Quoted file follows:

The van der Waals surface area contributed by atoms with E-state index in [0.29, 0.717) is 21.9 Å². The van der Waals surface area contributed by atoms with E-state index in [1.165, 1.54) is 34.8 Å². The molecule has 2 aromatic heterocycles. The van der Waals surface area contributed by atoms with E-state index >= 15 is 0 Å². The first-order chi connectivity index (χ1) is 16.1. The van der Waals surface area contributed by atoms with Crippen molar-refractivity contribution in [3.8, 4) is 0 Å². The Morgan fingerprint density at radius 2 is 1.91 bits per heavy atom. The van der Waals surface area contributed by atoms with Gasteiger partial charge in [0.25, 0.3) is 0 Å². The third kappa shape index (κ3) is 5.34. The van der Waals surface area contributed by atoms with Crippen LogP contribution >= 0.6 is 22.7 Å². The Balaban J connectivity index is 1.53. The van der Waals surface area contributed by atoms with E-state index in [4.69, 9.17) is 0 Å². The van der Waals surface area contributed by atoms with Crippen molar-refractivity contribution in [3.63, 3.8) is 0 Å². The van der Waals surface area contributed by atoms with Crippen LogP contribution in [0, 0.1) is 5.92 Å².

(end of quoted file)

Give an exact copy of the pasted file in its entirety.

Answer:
The van der Waals surface area contributed by atoms with E-state index in [0.29, 0.717) is 21.9 Å². The van der Waals surface area contributed by atoms with E-state index in [1.165, 1.54) is 34.8 Å². The molecule has 2 aromatic heterocycles. The van der Waals surface area contributed by atoms with E-state index >= 15 is 0 Å². The first-order chi connectivity index (χ1) is 16.1. The van der Waals surface area contributed by atoms with Crippen molar-refractivity contribution in [3.8, 4) is 0 Å². The Morgan fingerprint density at radius 2 is 1.91 bits per heavy atom. The van der Waals surface area contributed by atoms with Gasteiger partial charge in [0.25, 0.3) is 0 Å². The third kappa shape index (κ3) is 5.34. The van der Waals surface area contributed by atoms with Crippen LogP contribution >= 0.6 is 22.7 Å². The Balaban J connectivity index is 1.53. The van der Waals surface area contributed by atoms with E-state index in [4.69, 9.17) is 0 Å². The van der Waals surface area contributed by atoms with Crippen molar-refractivity contribution in [3.63, 3.8) is 0 Å². The van der Waals surface area contributed by atoms with Crippen LogP contribution in [0, 0.1) is 5.92 Å².